The moment Alex Barnard ’09 stood to accept his Pyne Prize at Alumni Day, you could see the smiles and hear the twittering of alumni sitting at the luncheon tables across Jadwin gym. Barnard is not, he acknowledged, a typical Princeton student — a fact alumni surely divined from the spiked yellow Mohawk hairstyle worn incongruously above his suit and tie.
Reunions traditions emphasize the commonality of the Princeton experience; Alumni Day this year celebrated the differences within what is shared. Barnard received the Pyne Prize along with fellow sociology major Andy Chen ’09, who, among many other activities, is a lesbian/gay/bisexual/transgender peer educator. Chen spoke movingly about how sociology has taught him about the capacity for empathy, and that “progress only happens when we recognize that we have fears” and overcome them.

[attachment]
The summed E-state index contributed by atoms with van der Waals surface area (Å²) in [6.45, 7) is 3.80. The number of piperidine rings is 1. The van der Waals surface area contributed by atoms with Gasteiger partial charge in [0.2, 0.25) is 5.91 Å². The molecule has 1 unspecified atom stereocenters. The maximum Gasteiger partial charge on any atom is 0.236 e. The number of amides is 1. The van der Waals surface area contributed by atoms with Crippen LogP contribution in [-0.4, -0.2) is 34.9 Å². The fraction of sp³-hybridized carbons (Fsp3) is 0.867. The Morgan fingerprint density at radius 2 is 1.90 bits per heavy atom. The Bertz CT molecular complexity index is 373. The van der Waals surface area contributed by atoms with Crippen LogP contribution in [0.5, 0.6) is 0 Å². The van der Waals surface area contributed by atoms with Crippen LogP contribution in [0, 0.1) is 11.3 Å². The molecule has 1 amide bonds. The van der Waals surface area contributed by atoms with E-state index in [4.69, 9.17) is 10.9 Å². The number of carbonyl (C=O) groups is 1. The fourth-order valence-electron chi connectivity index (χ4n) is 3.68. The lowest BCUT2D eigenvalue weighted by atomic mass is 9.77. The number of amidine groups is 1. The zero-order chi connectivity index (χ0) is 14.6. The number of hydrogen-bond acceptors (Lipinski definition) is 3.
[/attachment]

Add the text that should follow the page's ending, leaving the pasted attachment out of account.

Listening to Barnard and Chen, and witnessing the delight of everyone in the room, was gratifying. As both seniors pointed out, professors supported their unconventional activities — including Chen’s posters for social causes and Barnard’s research on the “freegan” movement, in which he occasionally searched through Dumpsters to find discarded foods and goods. As a sophomore, Barnard requested permission from Associate Dean Thomas Dunne to mount an animal-rights protest in which he would smear himself with fake blood and wrap himself in cellophane. Dunne’s response: “How can I help?”
“People have this image of Princeton as an elitist country club, an institution populated by cookie-cutter people, an institution without a place for people like me,” Barnard said. Later, as he told alumni of his love for the University, his voice broke. “From the shoulders up I may not look like I belong here,” he said, “but my heart is all Princeton.”
Marilyn H. Marks *86